Taxpayer-funded madrassas are not minority institutions established and run by the minority, Gauhati’s supreme court ruled Friday, rejecting a petition against a new law to convert them into mainstream schools.
Chief Justice Sudhanshu Dhulia and Judge Soumitra Saikia said the changes brought about by the state’s legislative and executive measures are only for “provincialized” madrassas, which are government schools, not private or community schools.
“A preference given by the state to a religion, in a multi-faith society like ours, negates the principle of Articles 14 and 15 of the Constitution of India. Thus, it is the secular nature of the state that requires that no religious instruction will be provided in any educational institution fully serviced by state funds,” the court said, dismissing a subpoena challenging the validity of the Assam Repeal Act, 2020 filed by 13 individuals last year.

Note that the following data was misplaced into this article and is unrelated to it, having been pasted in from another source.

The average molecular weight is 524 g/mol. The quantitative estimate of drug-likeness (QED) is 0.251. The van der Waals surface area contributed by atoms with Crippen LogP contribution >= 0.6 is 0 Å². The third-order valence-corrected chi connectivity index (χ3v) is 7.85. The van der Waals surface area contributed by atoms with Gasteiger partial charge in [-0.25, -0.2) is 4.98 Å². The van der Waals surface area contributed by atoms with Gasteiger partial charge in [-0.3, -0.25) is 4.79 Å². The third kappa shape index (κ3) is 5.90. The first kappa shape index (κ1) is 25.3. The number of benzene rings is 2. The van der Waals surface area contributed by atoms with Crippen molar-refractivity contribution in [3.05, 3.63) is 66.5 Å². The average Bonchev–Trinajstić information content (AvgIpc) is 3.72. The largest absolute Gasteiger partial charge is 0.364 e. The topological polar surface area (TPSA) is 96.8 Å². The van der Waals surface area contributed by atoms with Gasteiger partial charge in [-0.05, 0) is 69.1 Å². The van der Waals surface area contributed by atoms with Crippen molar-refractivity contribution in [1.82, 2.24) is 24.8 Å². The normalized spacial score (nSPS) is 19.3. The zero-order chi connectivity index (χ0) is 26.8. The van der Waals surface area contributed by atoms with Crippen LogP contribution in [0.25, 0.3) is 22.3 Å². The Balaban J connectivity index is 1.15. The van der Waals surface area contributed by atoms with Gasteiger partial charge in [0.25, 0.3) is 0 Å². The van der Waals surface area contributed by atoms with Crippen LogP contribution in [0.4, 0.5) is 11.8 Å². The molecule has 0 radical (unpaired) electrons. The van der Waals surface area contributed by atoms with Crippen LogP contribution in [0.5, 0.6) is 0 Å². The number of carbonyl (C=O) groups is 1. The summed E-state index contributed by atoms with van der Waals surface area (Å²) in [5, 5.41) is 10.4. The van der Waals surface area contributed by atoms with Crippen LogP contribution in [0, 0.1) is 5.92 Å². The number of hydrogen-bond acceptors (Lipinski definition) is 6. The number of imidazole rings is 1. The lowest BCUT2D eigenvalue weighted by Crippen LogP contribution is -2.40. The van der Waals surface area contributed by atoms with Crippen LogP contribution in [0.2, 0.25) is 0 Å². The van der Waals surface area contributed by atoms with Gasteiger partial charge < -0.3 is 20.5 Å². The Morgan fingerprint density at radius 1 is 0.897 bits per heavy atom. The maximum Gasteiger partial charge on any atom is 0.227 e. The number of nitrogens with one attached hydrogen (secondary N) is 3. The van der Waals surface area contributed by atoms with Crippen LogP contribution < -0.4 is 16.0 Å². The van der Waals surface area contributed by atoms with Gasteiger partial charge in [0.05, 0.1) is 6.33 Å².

The court had closed the hearing on January 27 and had reserved its verdict, which was delivered on Friday.
It also pointed out that the services of the teachers of these madrassas have not been left out and they will be trained to teach other subjects if necessary.
Chief Minister Himanta Biswa Sarma, who had pushed the Assam Repeal Bill as Minister of State Education in 2020, posted on Koo:
]The law was passed by the Assam state assembly on December 30, 2020, calling for all government-funded madrassas to be converted into general schools.
The state government has assured that there will be no change in the status, remuneration, allowances and terms of service of the teaching and non-teaching staff of the madrassas under the Assam Repeal Act passed during the tenure of the first BJP-led government in the state.